According to O'Laughlin, restoring the buildings simply won't work for the plans the developers have in mind. The long, slender buildings, which are roughly 20 feet wide and 100 feet long, don't meet the requirements of the Marriott or modern-day construction demands.
"You can't build higher than the existing building because they can't support anything over them," he said. "They are supported on foundations of hay bales back from the early 1800s." O'Laughlin added that "they're generally termite-infested, and they require new internal structures and beams to support what you want to do with your new project."
No one argues that the buildings proposed for demolition are dilapidated. They have been cited by the HDLC for demolition by neglect, though many opponents of the project have pointed out that Motwani is the owner who has let them fall into disrepair.
The Picayune Place Historic District, bounded by Camp, Common, Tchoupitoulas and Poydras streets, mandates buildings be limited to 70 feet high. The developers want to build a 250-foot building with a 100-foot spire on top, so they would also need a height waiver. The height is crucial to the project and non-negotiable, O'Laughlin says; that's the amount of space the project needs to generate revenue.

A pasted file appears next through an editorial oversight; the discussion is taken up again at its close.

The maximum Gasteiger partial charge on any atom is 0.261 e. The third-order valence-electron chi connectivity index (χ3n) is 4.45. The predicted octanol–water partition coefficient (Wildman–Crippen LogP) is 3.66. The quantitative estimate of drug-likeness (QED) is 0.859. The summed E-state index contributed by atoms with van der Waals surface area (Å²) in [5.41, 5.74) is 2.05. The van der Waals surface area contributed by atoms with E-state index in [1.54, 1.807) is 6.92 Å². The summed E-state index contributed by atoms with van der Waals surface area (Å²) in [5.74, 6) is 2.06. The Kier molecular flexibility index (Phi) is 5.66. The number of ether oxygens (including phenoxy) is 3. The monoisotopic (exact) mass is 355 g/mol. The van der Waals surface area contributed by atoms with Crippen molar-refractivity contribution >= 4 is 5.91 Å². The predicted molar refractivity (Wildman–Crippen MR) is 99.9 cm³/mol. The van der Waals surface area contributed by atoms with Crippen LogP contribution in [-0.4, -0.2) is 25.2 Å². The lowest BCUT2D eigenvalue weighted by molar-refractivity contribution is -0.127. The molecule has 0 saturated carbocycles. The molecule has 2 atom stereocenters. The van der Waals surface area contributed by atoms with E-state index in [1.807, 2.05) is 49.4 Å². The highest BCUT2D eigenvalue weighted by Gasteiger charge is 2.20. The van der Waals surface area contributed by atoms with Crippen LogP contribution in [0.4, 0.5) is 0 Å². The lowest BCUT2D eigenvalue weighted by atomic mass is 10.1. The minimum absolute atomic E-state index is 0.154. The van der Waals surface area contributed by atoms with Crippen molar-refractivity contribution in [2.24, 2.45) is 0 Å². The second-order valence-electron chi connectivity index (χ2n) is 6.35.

"That's why it has ended up at the height that it is," he said. "I think a more aggressive developer would definitely take the project taller. Because what is unique about the New Orleans market is that the hotel demand is there to support more hotel rooms. And we could easily put 500 rooms on that site." (The plans call for 373 rooms.)
Motwani has come under fire by preservationists for his many T-shirt and souvenir shops in the French Quarter, earning him a reputation that O'Laughlin calls unfair.
"He's one of your largest retailers in the city," he said. "He's one of your largest retail employers in the city. He's one of those French Quarter owners. He's created unique brands of stores. Is it not enough for a person to spend $100 million on a new project, to try to change a site or a block and still get peppered with 'He's not doing enough?'"
Gambit tried to get Motwani to speak about the project, with no success. His partners in the project have directed all media inquiries to O'Laughlin. (Motwani also did not return calls to The Advocate for a story it ran in March, nor was he quoted by The Times-Picayune in an article that appeared last week.)